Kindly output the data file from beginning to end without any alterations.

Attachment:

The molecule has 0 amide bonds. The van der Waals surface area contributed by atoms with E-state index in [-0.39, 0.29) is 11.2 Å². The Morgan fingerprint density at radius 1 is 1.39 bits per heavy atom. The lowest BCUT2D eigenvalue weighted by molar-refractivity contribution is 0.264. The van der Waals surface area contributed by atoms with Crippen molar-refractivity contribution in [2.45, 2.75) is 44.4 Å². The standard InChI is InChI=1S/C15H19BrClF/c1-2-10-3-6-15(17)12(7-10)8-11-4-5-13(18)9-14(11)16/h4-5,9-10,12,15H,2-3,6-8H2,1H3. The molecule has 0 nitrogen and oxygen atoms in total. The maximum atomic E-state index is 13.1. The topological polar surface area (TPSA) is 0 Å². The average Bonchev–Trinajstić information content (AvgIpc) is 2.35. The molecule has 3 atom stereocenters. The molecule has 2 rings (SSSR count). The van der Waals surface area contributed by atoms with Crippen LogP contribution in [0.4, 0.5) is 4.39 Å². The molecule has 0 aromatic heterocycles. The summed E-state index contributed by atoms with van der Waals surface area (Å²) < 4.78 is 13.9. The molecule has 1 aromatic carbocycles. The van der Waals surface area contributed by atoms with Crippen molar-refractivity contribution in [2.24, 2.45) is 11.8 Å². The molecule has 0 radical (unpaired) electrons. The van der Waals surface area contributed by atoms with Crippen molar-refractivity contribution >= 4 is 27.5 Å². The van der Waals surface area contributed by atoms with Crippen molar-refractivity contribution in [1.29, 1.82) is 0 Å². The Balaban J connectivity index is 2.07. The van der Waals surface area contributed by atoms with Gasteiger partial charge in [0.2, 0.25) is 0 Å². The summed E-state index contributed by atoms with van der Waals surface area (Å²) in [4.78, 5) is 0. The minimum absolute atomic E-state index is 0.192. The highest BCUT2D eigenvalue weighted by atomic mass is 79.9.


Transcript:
The molecule has 0 amide bonds. The van der Waals surface area contributed by atoms with E-state index in [-0.39, 0.29) is 11.2 Å². The Morgan fingerprint density at radius 1 is 1.39 bits per heavy atom. The lowest BCUT2D eigenvalue weighted by molar-refractivity contribution is 0.264. The van der Waals surface area contributed by atoms with Crippen molar-refractivity contribution in [2.45, 2.75) is 44.4 Å². The standard InChI is InChI=1S/C15H19BrClF/c1-2-10-3-6-15(17)12(7-10)8-11-4-5-13(18)9-14(11)16/h4-5,9-10,12,15H,2-3,6-8H2,1H3. The molecule has 0 nitrogen and oxygen atoms in total. The maximum atomic E-state index is 13.1. The topological polar surface area (TPSA) is 0 Å². The average Bonchev–Trinajstić information content (AvgIpc) is 2.35. The molecule has 3 atom stereocenters. The molecule has 2 rings (SSSR count). The van der Waals surface area contributed by atoms with Crippen LogP contribution in [0.4, 0.5) is 4.39 Å². The molecule has 0 aromatic heterocycles. The summed E-state index contributed by atoms with van der Waals surface area (Å²) < 4.78 is 13.9. The molecule has 1 aromatic carbocycles. The van der Waals surface area contributed by atoms with Crippen molar-refractivity contribution in [2.24, 2.45) is 11.8 Å². The molecule has 0 radical (unpaired) electrons. The van der Waals surface area contributed by atoms with Crippen molar-refractivity contribution >= 4 is 27.5 Å². The van der Waals surface area contributed by atoms with Crippen molar-refractivity contribution in [1.29, 1.82) is 0 Å². The Balaban J connectivity index is 2.07. The van der Waals surface area contributed by atoms with Gasteiger partial charge in [0.2, 0.25) is 0 Å². The summed E-state index contributed by atoms with van der Waals surface area (Å²) in [4.78, 5) is 0. The minimum absolute atomic E-state index is 0.192. The highest BCUT2D eigenvalue weighted by atomic mass is 79.9.